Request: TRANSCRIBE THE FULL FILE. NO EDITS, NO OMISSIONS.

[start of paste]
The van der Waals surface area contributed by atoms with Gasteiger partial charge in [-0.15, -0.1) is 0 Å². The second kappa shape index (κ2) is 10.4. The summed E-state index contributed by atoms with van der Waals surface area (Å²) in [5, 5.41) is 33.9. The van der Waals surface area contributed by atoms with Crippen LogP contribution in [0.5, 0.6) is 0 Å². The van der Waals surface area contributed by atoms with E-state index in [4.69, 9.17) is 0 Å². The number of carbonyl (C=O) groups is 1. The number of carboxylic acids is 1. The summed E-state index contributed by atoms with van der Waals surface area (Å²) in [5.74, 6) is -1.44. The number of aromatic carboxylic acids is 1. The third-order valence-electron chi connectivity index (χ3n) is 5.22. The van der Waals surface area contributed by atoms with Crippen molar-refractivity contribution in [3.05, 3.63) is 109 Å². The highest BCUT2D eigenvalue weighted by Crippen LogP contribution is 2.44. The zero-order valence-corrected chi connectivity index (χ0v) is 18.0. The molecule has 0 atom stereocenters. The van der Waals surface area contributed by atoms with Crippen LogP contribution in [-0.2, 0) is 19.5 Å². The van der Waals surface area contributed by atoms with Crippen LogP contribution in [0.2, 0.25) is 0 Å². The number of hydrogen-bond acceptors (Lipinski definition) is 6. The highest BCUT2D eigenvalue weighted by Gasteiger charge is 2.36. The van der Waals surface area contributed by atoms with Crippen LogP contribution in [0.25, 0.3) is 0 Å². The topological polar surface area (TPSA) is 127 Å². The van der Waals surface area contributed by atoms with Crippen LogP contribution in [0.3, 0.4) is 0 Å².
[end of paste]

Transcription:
The van der Waals surface area contributed by atoms with Gasteiger partial charge in [-0.15, -0.1) is 0 Å². The second kappa shape index (κ2) is 10.4. The summed E-state index contributed by atoms with van der Waals surface area (Å²) in [5, 5.41) is 33.9. The van der Waals surface area contributed by atoms with Crippen LogP contribution in [0.5, 0.6) is 0 Å². The van der Waals surface area contributed by atoms with E-state index in [4.69, 9.17) is 0 Å². The number of carbonyl (C=O) groups is 1. The number of carboxylic acids is 1. The summed E-state index contributed by atoms with van der Waals surface area (Å²) in [5.74, 6) is -1.44. The number of aromatic carboxylic acids is 1. The third-order valence-electron chi connectivity index (χ3n) is 5.22. The van der Waals surface area contributed by atoms with Crippen molar-refractivity contribution in [3.05, 3.63) is 109 Å². The highest BCUT2D eigenvalue weighted by Crippen LogP contribution is 2.44. The zero-order valence-corrected chi connectivity index (χ0v) is 18.0. The molecule has 0 atom stereocenters. The van der Waals surface area contributed by atoms with Crippen LogP contribution in [-0.2, 0) is 19.5 Å². The van der Waals surface area contributed by atoms with Crippen LogP contribution in [0.2, 0.25) is 0 Å². The number of hydrogen-bond acceptors (Lipinski definition) is 6. The highest BCUT2D eigenvalue weighted by Gasteiger charge is 2.36. The van der Waals surface area contributed by atoms with Crippen LogP contribution in [0.25, 0.3) is 0 Å². The topological polar surface area (TPSA) is 127 Å². The van der Waals surface area contributed by atoms with Crippen LogP contribution in [0.3, 0.4) is 0 Å².